The beginning of the fall semester – my first non-teaching semester in ten years – is when the post-academic life becomes a reality. It’s liberating because I was really miserable during the last few years of my academic life. I’m much happier now, even though not teaching is a little strange. It’s strange not to have to divide up my time into weirdly calibrated clumps of teaching and non-teaching days. It will be weird not to be haunted by stacks and stacks of student writing that I know I have to grade.
But not teaching is not just strange for me.
One thing I struggle with is trying to explain myself to people who are not academics and who don’t understand how the system works. I get a lot of surprised looks from friends and family when they find out that I am kissing (what appears to be) the Good Life goodbye. (For the record, a lot of academics express surprise too, for different reasons.) For example, during a recent visit with my in-laws, my mother-in-law asked, “So when do you start school?”
See, I am sure my in-laws had already been informed that I would not be returning to the hallowed halls of College Where I Used to Adjunct. But it just hadn’t sunk in yet. Or, more likely, they don’t really know what “leaving academia” means. Maybe they think it means I am changing schools or that I have decided to focus on teaching instead of research? Whatever the reason, my MIL hadn’t yet grasped that I wouldn’t be “starting school” this week like I have every other fall semester that she has known me.
I understand why it is confusing. To non-academics, it seems bizarre that I have spent years and years of my life working towards a goal, and then as soon as I achieve it (earning a PhD), I just walk away. They don’t know, of course, that I didn’t really walk away because walking away implies that there was somewhere to walk to when, in reality, the pathway forward had ended. There was no more walking to do – except in a different direction.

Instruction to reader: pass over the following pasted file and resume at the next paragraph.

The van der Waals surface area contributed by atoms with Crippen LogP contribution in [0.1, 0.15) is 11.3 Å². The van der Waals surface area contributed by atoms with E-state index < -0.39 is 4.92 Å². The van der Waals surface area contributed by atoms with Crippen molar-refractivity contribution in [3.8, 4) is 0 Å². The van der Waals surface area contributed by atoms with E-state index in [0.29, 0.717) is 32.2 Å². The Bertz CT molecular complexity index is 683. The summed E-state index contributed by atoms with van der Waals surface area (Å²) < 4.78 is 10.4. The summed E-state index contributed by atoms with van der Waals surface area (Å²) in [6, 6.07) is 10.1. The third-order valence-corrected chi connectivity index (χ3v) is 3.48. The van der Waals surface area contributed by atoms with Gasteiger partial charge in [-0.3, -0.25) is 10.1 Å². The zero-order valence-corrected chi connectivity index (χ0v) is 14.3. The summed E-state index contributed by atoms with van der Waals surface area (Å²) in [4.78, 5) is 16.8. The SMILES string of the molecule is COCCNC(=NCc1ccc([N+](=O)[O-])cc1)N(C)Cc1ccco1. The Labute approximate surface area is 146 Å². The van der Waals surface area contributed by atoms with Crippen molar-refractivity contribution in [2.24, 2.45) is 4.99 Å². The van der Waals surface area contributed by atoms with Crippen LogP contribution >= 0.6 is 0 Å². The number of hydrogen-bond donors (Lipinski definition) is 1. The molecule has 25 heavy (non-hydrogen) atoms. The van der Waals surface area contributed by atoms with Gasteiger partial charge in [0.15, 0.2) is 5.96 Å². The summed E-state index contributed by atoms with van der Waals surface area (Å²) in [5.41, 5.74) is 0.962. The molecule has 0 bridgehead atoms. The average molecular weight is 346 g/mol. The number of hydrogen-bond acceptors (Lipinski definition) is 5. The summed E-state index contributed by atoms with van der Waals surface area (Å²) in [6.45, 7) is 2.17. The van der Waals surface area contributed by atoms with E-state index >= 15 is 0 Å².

The surprised comments keep coming. Upon learning that I hadn’t yet found a full-time academic job, another family friend said, “So you’ll just keep looking.”
“No,” I said firmly. “It’s not going to happen.”
She looked perplexed. I’m sure she thought I was wrong, that I was giving up too easily, that if I just “kept looking” it would all work out. This is a generational misunderstanding too. This family friend is in her 60’s. When she was my age, people who earned college degrees got good jobs. And people who got PhDs! Well, those people lived in a big house and had two cars and wore tweed jackets.
How can that still not be the case?
Sometimes when I tell people that there are no jobs and that times have changed, I get the feeling that I’m doing more than just telling them about my lack of job prospects; I am challenging their view of the world, a view in which hard work pays off and people who go to school for a long, long time will be successful. Occasionally, I begin to feel that I need to challenge this view because it gives my post-academic life some kind of purpose, and it appeals to the part of me that will always be a teacher.
On the other hand, I didn’t leave academia so I could challenge others’ view of the world. Most of the time, I don’t sit around ruminating gloomily on the fact that No One Understands Me. I’m just living my life, trying to earn a living and make sense of the circumstances I am in. I don’t go around lecturing anyone who asks about the horrible thing that happened to me and to many, many deserving others. Post-academia is just where I am. It’s what happened. While it largely happened due to circumstances beyond my control, it is not a source of pride or superior knowledge or an excuse for me to teach anyone anything. Post-academia is like any other economic and career turmoil that is so terribly common these days. There’s nothing noble or enriching about it. And there’s nothing in it that will make me a better person. Psychologically, I’m better off now, but that’s not the same as redemption.